The choice of yeasts is determined by the grape variety and what characteristics we may want in the eventual wine. Some winemakers prefer to allow the natural yeast to induce white wine fermentation (as we do with our red grapes). But in making white wine, there are no skins for protection and we believe there is simply too much chance of oxidation.
Shortly after our yeast add, bubbles of CO2 begin to rise and dance through the juice, indicating that fermentation has begun. Then, at least once per day and using our trusty thermometer and hydrometer, we monitor both the temperature and the rate of sugar depletion (Brix). As the sugar is consumed by the yeast, voila! Alcohol is created! It truly is magic!
Do you add anything else to the wine? Wine is a food product and, like all food products, is unstable, so things have been added to wine for centuries to help stabilize it. Other things may be added to the wine for clarification or color; some nutrients to assist in fermentation; and other products to further stabilize the wine or even change the pH (acid) or flavor of the wine. Throughout history, various “things” have been added to improve the taste (and mask oxidation) of early wines — these might have included resin, perfume, herbs, and even seawater! (If you think it might be interesting, go buy a bottle of Greek Retsina! Yikes!) Even “oak essence” may be added, in addition to (or in lieu of) very expensive barrels, for flavor.
Different countries (and even our own states) have different rules about what you may or may not add, however. Sugar may be added in many areas of Europe, but not acid. Acid may be added in America, but some states (like California) will not allow the addition of sugar … so it’s a bit confusing.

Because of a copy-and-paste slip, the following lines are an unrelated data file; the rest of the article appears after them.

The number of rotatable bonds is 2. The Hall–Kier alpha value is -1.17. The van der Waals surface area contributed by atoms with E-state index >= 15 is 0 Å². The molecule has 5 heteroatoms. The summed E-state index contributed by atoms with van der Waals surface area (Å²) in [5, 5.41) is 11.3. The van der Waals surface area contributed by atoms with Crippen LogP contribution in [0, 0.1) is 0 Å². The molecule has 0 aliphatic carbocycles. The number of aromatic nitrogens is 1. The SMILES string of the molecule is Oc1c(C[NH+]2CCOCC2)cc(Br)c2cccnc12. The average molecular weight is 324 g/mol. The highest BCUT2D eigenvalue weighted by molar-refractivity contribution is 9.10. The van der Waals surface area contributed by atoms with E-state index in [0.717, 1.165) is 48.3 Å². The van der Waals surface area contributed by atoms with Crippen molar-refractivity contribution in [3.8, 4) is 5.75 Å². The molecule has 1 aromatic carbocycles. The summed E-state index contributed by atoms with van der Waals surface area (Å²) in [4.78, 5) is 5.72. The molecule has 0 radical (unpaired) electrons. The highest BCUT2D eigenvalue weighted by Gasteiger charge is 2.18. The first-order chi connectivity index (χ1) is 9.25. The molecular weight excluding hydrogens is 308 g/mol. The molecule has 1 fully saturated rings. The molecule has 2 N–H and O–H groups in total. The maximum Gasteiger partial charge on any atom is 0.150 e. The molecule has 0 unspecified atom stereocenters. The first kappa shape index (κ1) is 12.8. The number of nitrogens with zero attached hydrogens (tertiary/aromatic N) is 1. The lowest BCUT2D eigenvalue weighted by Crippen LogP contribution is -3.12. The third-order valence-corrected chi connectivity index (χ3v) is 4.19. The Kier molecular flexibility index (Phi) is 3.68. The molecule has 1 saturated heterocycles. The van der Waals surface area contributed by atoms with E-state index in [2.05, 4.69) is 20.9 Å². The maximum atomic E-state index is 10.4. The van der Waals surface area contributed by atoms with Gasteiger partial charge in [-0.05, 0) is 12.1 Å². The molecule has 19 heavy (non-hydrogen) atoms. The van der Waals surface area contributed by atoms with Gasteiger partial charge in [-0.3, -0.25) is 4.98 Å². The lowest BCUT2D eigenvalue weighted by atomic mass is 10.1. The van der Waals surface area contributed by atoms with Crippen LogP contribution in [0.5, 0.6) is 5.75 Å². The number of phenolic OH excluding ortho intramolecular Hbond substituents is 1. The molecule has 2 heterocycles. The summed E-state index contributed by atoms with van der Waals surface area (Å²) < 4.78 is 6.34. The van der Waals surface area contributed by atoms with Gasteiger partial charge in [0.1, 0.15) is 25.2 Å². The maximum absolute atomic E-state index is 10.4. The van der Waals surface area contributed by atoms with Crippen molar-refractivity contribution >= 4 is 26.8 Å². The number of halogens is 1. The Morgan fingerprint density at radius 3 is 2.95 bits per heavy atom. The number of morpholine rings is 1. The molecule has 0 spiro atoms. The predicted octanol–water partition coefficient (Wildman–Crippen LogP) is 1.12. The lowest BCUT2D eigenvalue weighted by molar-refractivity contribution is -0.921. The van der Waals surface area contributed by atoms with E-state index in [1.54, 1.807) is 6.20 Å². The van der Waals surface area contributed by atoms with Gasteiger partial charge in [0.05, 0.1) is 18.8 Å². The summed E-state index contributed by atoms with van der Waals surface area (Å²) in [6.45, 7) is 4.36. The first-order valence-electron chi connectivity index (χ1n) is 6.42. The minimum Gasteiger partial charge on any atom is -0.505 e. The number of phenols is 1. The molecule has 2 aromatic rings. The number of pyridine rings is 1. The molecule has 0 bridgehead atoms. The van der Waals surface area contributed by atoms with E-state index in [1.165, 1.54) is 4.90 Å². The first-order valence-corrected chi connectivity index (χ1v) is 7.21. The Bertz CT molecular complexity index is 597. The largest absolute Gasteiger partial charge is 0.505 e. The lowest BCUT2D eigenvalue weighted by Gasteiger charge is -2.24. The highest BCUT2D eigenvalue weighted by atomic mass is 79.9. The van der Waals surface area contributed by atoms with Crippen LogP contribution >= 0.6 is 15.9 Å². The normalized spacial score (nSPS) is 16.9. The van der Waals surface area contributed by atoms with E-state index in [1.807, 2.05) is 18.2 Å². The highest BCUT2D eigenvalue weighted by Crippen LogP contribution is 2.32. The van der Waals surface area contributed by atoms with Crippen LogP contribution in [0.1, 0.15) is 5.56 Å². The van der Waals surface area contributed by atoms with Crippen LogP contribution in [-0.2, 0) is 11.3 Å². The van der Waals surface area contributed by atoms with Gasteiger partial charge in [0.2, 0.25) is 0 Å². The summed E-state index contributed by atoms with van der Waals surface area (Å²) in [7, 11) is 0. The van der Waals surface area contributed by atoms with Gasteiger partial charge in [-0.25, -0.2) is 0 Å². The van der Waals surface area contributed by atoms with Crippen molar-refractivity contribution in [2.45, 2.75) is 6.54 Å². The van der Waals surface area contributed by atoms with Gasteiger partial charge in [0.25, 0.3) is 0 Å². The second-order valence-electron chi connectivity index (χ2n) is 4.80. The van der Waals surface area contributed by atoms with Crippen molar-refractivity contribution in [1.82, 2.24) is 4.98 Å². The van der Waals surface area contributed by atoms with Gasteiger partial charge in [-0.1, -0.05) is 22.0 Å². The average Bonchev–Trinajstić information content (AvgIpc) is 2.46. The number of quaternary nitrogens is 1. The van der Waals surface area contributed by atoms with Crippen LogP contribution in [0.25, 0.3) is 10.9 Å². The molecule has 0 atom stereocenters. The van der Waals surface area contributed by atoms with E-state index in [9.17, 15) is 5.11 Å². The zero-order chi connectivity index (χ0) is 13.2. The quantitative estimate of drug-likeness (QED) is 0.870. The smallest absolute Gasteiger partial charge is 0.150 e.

Generally speaking, California prohibits a lot of additions. Incidentally, folks sometimes ask (if they detect certain fruit notes in one of our wines) if we purposely add that fruit flavor artificially (as they sometimes do in fruit drinks). The answer is no. We cannot. Those wonderful fruit flavors and aromas come from the grape variety, where the grapes are grown, and how we choose to make that wine. Any organic product we might want to add will be decided on beforehand with tasting trials, and then the amounts carefully calculated in our lab.
How do we know what to add, how much to add, and when to add? We have 35 harvests’ worth of knowledge and experience to draw upon, plus research about the constant flow of new products. Input from other winemakers is always a big help, and in Sonoma Valley, helping each other has always been of paramount importance. I always say “We have no secrets. We want everyone to make outstanding wine.”
Why do you ferment your white wine in stainless tanks and not in barrels?
We did ferment our white wines and rosé in oak barrels for a dozen years, but after tasting a breathtaking chardonnay at a famous winery in Chablis, I asked the winemaker how he could possibly make such an amazing, fruitdriven, and crisp chardonnay. We compared notes and